All for the data being faulty, I still stand by it when the two reputable organizations of Barrons' and Robert Shiller have the EXACT SAME EPS of 86.95. The problem with operating earnings is that countless companies will take one time charges that are not included in this number. As a result, their earnings look artificially high and their valuations low. I am trying to state facts and not attack you personally.

    There is one problem with our communication in that I am either a horrible communicator or you need to stop taking everything so personally. I'll leave that up to the audience.

    I enjoy being challenged on my articles. It's much better than the 'Great Job' responses I get. When you are challenged, you learn and grow. That is what investing is all about. Evidently you are not interested in constructive criticism or challenges to your ideas.

    Best,

    Tony
    Jun 9 11:33 AM | 7 Likes Like |Link to Comment
  • Debt Deflation, Corporate Efficiency And Stock Prices [View article]
    Nice analysis. The world governments are hard at work trying to buttress the destruction associated with deflation. One stock that should benefit if deflation runs its course is Fairfax Financial. You can buy in on the pink sheets under the ticker symbol FRFHF.
    Jun 9 08:40 AM | Likes Like |Link to Comment
  • McDonald's Approaching Dollar Menu Prices [View article]
    MCD traded at valuation levels in 2002 at 11x free cash flow and in the early 1990s at 13x FCF. These were valuation levels more than 20 percent below the level obtained during the financial crisis of 15x FCF. Stocks can do strange things even in the light of normal economic situation. I don't think we need a financial crisis for it to trade at $78.

    Much of investment succcess over time comes from Warren Buffett's famous quote of "Rule No. 1: Don't Lose Money. Rule No. 2: Don't Forget Rule Number One." I think you will do well over the next decade buying MCD at its current price. However, the stock has significant valuation risk.

    Companies like WMT a year ago and P&G today traded at free cash flow yields of 6 percent of 16.7x free cash flow. My guess is MCD will trade at this level sometime and when it does I will have my 'big bat swinging at the fat pitch that Mr. Market is throwing at me." Based on MCD's latest financial statements, that implies $78. If the business grows over the next year, this $78 may become $80. I hate losing money and at its current valuation, I don't think MCD is on the value menu yet.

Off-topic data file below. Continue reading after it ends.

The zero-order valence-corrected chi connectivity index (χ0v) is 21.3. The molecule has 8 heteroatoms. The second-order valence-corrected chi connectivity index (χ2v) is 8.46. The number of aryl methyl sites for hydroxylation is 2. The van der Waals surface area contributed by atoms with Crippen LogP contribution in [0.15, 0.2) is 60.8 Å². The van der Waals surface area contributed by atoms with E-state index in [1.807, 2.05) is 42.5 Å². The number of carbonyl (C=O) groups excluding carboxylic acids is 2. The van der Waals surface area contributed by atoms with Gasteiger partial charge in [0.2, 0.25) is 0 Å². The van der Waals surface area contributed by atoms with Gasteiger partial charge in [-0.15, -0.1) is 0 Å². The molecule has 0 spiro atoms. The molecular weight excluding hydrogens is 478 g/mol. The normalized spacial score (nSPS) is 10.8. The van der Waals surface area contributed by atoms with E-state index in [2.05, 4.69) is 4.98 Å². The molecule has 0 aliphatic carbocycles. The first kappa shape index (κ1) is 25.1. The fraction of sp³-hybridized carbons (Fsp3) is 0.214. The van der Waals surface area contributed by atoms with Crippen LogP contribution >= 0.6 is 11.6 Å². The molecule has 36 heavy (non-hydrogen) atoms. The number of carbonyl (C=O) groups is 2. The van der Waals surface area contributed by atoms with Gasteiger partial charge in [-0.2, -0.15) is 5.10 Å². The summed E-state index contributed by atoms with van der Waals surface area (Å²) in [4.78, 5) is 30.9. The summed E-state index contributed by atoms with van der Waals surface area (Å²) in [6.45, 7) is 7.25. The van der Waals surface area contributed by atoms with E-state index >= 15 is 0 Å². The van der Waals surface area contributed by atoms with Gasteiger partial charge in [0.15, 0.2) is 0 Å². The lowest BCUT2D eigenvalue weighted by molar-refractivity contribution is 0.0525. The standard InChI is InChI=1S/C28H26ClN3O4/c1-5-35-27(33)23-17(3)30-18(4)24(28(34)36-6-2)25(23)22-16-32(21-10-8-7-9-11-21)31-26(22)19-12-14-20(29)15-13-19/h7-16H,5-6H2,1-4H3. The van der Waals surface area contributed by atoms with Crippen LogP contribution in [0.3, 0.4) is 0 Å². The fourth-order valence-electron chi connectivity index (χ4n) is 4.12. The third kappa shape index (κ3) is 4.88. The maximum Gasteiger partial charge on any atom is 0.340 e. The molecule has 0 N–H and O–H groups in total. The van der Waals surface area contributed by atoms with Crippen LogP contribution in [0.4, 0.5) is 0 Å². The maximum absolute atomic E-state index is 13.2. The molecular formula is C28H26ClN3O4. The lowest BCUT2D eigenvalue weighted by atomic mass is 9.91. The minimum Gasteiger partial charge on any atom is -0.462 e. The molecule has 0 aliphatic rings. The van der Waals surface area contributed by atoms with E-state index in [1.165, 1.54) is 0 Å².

Jun 9 08:22 AM | Likes Like |Link to Comment
  • The U.S. Economy Sitting On The Threshold Of A New Golden Age, Part 1 [View article]
    Chuck,

    Where are you getting your earnings data for the S&P 500 Index?

    Both Barron's and Robert Shiller's site post last 12 month earnings as $86.95 per share. At 15x earnings, this would imply the S&P 500's fair value is 1304.25. This is well below your forecast of almost 1575. I think your data is faulty.
    Jun 8 10:44 PM | 3 Likes Like |Link to Comment
  • McDonald's Approaching Dollar Menu Prices [View article]
    McDonald's is far from "Approaching Dollar Menu Prices". At the depths of the Financial Crisis it sold at an Enterprise Value/Free Cash Flow Ratio of 14.8. In 2003, at the bottom of the recession, and when it was having operational problems, it sold at an EV/FCF ratio of 12.5. On Friday it closed at a ratio of 18.5. There is still a fair amount of downside risk and by my estimation is slightly undervalued. At $78 it would sell at 16.7x FCF, have a 6% free cash flow yield and would be interesting.
    Jun 8 10:35 PM | Likes Like |Link to Comment
  • The U.S. Economy Sitting On The Threshold Of A New Golden Age, Part 1 [View article]
    The market is at its lowest valuation since 1993? How can this be possible? In Feb/March 2009 the market sold at its lowest valuation in the last 30 years.

    Using projected earnings is a fool's game when trying to value the stock market. You need to use cyclically adjusted earnings. Otherwise stock look cheap at tops of the economic cycle (because earnings are high) and expensive at the bottom of the economic cycle (because earnings are low).
    Jun 8 09:47 PM | 6 Likes Like |Link to Comment
  • The U.S. Economy Sitting On The Threshold Of A New Golden Age, Part 1 [View article]
    Chuck,